Repeat cytoreductive surgery with or without intraperitoneal chemotherapy for recurrent epithelial appendiceal neoplasms

BJS Open. 2020 Jun;4(3):478-485. doi: 10.1002/bjs5.50262. Epub 2020 Feb 5.

Abstract

Background: With recurrence rates after primary cytoreductive surgery (CRS) in excess of 50 per cent, repeat CRS is being performed increasingly, but survival outcomes have not been reported widely. This study examined the outcomes following repeat CRS for appendiceal cancer with peritoneal surface malignancy (PSM), and evaluated its feasibility and safety.

Methods: A retrospective cohort of patients who had surgery between 1996 and 2018 were analysed. Patients who underwent a single CRS procedure with or without heated intraperitoneal chemotherapy (HIPEC) were compared with those who had multiple procedures with or without HIPEC. Perioperative morbidity and survival outcomes were analysed.

Results: Some 462 patients were reviewed, 102 of whom had repeat procedures. For high-grade tumours, patients who had a single CRS procedure had significantly reduced overall survival (OS) compared with those who had repeat CRS (55·6 versus 90·7 months respectively; P = 0·016). For low-grade tumours, there was no difference in OS (P = 0·153). When patients who had a single procedure were compared with those who had multiple procedures, there was no significant difference in major morbidity (P = 0·441) or in-hospital mortality (P = 0·080). For multiple procedures, no differences were found in major morbidity (P = 0·262) or in-hospital mortality (P = 0·502) when the first procedure was compared with the second. For low-grade cancers, the peritoneal carcinomatosis index was a significant prognostic factor for OS (hazard ratio (HR) 1·11, 95 per cent c.i. 1·05 to 1·17; P < 0·001), whereas for high-grade cancers repeat CRS (HR 0·57, 0·33 to 0·95; P = 0·033), complete cytoreduction score (HR 1·55, 1·01 to 2·40; P = 0·046) and presence of signet ring cells (HR 2·77, 1·78 to 4·30; P < 0·001) were all significant indicators of long-term survival.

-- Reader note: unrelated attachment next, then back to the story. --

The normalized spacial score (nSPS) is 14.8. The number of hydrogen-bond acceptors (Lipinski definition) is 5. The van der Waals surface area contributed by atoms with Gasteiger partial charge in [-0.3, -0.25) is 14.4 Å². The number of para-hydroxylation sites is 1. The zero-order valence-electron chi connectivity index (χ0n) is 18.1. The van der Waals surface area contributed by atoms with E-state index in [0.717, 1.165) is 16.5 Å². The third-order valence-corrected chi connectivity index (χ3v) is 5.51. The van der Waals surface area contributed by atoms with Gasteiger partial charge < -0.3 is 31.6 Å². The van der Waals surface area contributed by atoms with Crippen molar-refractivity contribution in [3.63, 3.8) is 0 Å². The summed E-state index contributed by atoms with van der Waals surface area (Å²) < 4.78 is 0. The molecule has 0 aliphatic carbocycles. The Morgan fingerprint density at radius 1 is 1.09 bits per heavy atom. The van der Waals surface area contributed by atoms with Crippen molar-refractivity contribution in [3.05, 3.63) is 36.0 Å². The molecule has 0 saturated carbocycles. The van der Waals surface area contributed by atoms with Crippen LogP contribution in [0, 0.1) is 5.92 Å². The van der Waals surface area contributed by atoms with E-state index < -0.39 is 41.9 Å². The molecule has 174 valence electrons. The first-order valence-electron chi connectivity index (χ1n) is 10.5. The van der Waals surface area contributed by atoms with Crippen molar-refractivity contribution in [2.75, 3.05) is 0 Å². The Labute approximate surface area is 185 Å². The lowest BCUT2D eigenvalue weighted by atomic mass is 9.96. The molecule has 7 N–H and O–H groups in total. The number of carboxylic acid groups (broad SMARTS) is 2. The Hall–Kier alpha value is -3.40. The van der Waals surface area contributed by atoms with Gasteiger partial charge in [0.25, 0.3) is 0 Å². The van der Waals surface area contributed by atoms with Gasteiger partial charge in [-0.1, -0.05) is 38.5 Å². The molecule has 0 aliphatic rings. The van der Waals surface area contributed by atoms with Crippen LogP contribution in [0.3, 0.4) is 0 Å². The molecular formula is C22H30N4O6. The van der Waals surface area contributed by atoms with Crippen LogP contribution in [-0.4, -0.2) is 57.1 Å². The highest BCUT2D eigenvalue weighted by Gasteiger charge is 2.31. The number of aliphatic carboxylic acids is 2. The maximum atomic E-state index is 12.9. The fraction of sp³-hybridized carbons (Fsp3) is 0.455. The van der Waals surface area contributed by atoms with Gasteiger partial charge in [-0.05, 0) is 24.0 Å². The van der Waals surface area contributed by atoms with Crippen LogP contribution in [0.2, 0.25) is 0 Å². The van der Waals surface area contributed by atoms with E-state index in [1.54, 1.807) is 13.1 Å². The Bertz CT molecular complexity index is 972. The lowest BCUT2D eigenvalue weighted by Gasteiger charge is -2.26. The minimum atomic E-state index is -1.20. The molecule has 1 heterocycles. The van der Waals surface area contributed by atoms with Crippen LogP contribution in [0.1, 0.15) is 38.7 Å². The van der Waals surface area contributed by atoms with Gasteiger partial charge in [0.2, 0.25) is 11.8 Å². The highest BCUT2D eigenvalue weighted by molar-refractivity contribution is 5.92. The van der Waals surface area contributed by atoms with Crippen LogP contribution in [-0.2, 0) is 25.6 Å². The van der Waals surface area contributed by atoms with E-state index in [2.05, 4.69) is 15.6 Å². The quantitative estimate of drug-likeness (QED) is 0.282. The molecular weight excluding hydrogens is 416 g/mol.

Conclusion: In selected patients presenting with PSM from epithelial appendiceal neoplasms, repeat CRS performed in high-volume centres could provide survival benefits.

Antecedentes: En países de bajos y medianos ingresos (low- and middle-income countries, LMIC) hay que desarrollar estrategias de futuro para incrementar la disponibilidad de equipos quirúrgicos, adquisición, capacitación, uso, mantenimiento y complicaciones relacionadas con las unidades electroquirúrgicas (electrosurgical unit, ESU) y los equipos de laparoscopia. MÉTODOS: Se realizó una encuesta entre los cirujanos que asistieron a la reunión anual del Colegio de Cirujanos de África Oriental, Central y Meridional (College Of Surgeons of East, Central and Southern Africa, COSECSA) en diciembre de 2017 y a la reunión anual de la Sociedad Quirúrgica de Kenia (Surgical Society of Kenya, SSK) en marzo de 2018. Se encuestaron también a los técnicos de equipos biomédicos (Biomedical Equipment Technicians, BMET) y se recopilaron los registros de mantenimiento en Kenia entre febrero y marzo de 2018.

Resultados: Participaron 80 sujetos, 59 cirujanos de 11 países africanos y 21 BMET de Kenia. Se recopilaron 36 registros de mantenimiento. Todos los cirujanos de COSECSA y SSK disponían de ESU, pero menos de la mitad (49%) disponían de equipos de laparoscopia. Como principales problemas se detectaron la reutilización de accesorios desechables en las ESU y las dificultades para disponer de CO2. Más de las tres cuartas partes (78%) de los cirujanos contaban con equipos de mantenimiento para las ESU, pero solo el 59% disponía de mantenimiento para los equipos de laparoscopia en su centro. CONCLUSIÓN: A pesar de la disponibilidad de equipos quirúrgicos, en estos LMIC se detectaron serias dificultades en su mantenimiento, hecho que limita la implementación de la cirugía abierta y laparoscópica.